I would love to hear your thoughts on what could be a watershed moment in the history of college basketball as we know it. Chime in via the comment box or on Twitter to share your vision.

Tuesday, May 24, 2011

End Of An Era In Harlem As Rice Closes

Prior to joining Steve Lavin's staff as director of basketball operations at St. John's, Maurice Hicks transformed Rice into a CHSAA powerhouse. The Harlem high school announced its closure yesterday due to declining enrollment and increasing operation costs. (Photo courtesy of New York Daily News)

If you're from New York City, grew up in the late 1980s and throughout the '90s like I did, and follow CHSAA basketball; you'll automatically recognize Rice High School as one of the perennial dominant forces in city hoops, be it public school or private school. That's why it's still a shock 24 hours after the Harlem institution announced its decision to close. In other words, we truly bid farewell to a legend.

To honor the legacy of Rice basketball, we'll pay tribute to those that graced the green and gold colors of the Raiders by ranking the ten greatest players in Rice history similar to what we did with the college hoops bucket list in an earlier post.

Special Recognition: Maurice Hicks
Any mention of Rice basketball has to include its most decorated head man and former alumnus, one that spent 16 years turning a program once left for dead into one of the premier prep teams in the nation, let alone the city. The only coach in New York City to win both a CHSAA championship and a PSAL title, (with Brandeis in 1992) Hicks was responsible for a Who's Who of future college stars, some of whom will get their own tributes in this space later. Now the director of basketball operations at St. John's University, Hicks is still a profound influence on his former players and in the game.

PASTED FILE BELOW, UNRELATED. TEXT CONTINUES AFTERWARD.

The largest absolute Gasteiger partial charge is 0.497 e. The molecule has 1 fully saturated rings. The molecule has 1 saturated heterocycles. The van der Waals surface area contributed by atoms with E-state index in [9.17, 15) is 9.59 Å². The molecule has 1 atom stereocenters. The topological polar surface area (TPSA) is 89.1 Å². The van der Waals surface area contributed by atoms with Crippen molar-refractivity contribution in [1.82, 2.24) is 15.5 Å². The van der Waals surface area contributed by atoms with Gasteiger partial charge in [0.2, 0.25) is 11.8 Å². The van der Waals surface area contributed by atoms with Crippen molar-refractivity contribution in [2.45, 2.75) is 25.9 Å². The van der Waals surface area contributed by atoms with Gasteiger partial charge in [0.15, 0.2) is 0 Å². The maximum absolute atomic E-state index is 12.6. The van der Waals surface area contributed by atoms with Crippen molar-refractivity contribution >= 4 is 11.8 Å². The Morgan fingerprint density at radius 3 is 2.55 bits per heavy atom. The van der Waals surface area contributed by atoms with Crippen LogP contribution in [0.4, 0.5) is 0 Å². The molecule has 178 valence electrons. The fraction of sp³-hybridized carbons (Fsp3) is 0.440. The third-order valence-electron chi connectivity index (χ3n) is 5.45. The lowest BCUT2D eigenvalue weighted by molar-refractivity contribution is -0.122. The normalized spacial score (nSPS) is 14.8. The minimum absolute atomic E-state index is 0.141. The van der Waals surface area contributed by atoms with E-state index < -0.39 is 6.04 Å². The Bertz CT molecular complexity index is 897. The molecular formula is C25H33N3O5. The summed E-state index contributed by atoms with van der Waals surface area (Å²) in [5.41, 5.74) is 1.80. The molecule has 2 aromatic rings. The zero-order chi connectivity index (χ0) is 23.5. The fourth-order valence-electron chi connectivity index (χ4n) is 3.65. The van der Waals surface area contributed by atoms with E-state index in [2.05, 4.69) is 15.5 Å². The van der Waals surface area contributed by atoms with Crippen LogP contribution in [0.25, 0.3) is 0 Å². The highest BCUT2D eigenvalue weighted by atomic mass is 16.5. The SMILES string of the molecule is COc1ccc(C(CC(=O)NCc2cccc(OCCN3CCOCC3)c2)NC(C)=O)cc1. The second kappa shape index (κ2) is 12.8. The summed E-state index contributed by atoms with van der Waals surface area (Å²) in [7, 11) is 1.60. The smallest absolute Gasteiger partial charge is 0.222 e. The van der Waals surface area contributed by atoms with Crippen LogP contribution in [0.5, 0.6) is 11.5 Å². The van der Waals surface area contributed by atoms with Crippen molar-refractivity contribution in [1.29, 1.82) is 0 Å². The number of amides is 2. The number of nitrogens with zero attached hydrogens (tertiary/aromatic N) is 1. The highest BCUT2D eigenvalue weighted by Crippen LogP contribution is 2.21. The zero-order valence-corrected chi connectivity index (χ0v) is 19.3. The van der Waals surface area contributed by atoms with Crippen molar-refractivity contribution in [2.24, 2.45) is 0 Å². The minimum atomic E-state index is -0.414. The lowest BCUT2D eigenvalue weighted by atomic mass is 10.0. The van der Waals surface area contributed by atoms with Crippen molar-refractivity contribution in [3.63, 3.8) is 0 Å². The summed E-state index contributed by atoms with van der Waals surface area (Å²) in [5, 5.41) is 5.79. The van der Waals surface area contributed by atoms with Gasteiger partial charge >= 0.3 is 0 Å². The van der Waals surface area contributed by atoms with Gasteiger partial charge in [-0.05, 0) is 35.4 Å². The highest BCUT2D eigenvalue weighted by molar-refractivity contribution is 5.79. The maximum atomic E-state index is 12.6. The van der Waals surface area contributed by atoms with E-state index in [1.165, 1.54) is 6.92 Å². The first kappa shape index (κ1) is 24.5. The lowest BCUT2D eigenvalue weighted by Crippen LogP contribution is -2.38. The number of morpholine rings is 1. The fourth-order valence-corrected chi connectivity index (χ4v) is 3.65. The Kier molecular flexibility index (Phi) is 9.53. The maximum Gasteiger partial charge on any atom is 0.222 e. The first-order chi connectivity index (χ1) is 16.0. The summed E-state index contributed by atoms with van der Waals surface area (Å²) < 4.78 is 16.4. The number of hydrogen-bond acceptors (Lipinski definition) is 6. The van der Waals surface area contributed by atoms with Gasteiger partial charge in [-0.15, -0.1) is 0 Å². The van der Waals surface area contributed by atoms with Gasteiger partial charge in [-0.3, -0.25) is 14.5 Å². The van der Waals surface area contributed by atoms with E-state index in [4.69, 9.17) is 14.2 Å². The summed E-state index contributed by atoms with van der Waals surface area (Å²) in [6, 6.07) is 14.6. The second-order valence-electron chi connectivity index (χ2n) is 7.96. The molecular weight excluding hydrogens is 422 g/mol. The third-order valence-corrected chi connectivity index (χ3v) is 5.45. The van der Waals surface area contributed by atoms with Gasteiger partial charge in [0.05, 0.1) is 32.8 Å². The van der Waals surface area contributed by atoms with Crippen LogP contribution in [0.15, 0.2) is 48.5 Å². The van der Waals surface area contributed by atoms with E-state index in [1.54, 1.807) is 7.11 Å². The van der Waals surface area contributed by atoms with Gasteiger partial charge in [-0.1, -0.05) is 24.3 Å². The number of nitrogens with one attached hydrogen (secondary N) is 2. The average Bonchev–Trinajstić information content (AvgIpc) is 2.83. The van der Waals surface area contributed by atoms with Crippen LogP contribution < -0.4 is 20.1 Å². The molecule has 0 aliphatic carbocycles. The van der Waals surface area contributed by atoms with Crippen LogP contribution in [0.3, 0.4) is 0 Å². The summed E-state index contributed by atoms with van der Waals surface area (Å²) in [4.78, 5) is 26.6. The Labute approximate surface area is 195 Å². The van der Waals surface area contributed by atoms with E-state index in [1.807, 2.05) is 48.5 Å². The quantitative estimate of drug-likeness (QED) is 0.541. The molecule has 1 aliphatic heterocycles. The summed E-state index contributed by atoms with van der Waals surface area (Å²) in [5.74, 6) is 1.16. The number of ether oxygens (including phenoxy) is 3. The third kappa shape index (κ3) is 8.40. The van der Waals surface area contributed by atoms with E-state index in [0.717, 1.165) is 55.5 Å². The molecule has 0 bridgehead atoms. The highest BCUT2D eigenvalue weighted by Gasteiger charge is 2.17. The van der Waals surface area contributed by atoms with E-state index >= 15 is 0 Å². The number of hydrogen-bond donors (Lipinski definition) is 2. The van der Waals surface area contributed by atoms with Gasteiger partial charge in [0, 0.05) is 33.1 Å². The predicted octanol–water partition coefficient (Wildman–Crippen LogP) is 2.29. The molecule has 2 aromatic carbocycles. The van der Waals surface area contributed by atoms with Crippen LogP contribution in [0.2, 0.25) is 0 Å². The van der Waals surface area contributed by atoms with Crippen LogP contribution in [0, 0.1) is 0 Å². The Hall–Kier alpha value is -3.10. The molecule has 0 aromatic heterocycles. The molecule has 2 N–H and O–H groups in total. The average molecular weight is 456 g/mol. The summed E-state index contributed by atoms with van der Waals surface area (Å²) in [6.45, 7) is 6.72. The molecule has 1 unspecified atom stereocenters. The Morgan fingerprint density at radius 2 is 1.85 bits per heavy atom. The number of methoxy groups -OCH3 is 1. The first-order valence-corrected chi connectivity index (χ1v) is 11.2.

1) Kemba Walker
This 2008 Rice graduate (photo courtesy of New York Daily News) stands to become Hicks' first NBA player in recent memory after walking away from the college game a winner last month when he led UConn on an unforgettable run to the national championship after finishing 9-9 in Big East play. Walker could go as high as third overall in next month's draft and is likely a Top 10 selection, and it all began for the Bronx native a few years ago in the heart of Harlem.

2) Andre Barrett
A lot of people forget about this once-elite prospect (photo courtesy of Sports Illustrated) who was the guy everyone wanted back in 2000. Barrett left Hicks' tutelage after four years to sign with Seton Hall in a battle that saw Barrett turn down an offer from UCLA and then-coach Steve Lavin, now Hicks' boss at St. John's. The flashy point guard unfortunately never replicated his prep success at Seton Hall or professionally, but still stands as one of the better players the Raiders had on their roster.

Felipe Lopez
3) Felipe Lopez
Another local legend (photo courtesy of Sports Illustrated) that eclipsed his already impressive stature in high school by becoming the third-leading scorer at St. John's while playing under Brian Mahoney and Fran Fraschilla. Just like Barrett, Lopez didn't have the greatest success in the NBA, but still had a solid career in the grand scheme of things.

4) Edgar Sosa
Shown here with college coach Rick Pitino, (photo courtesy of ESPN) this guard has just about seen it all. After his stellar career in Harlem, Sosa carved out a four-year tenure at Louisville that saw him nearly transfer at Pitino's urging only to use that as motivation to ultimately become one of the more underrated backcourt members in the Big East.

5) Keydren Clark
Hardly anyone would have guessed that this 5-11 dynamo (photo courtesy of USA Today) would go on to win a pair of scoring titles across the Hudson River at St. Peter's College after averaging just 13 points per contest under Hicks while in high school.

6) Dean Meminger
A selection sure to rekindle some memories among older members of the Daly Dose fan base, Meminger (photo courtesy of New York Times) went on to enjoy a moderately successful career under Al McGuire at Marquette before coming back home to win an NBA championship with the Knicks in 1973. Younger fans and media members may also recognize his son, Dean Jr., from his work as a reporter for New York 1.

7) Kenny Satterfield
Most look at Kenny (photo courtesy of Cincinnati Enquirer) and see a case of "what could have been" after a promising career with the Bearcats alongside former No. 1 overall NBA draft pick Kenyon Martin didn't fare so well in the NBA, but what most people tend to lose in the shuffle was how highly regarded this kid was coming out of high school, where he had his pick from several different suitors before eventually settling on Bob Huggins and Cincinnati.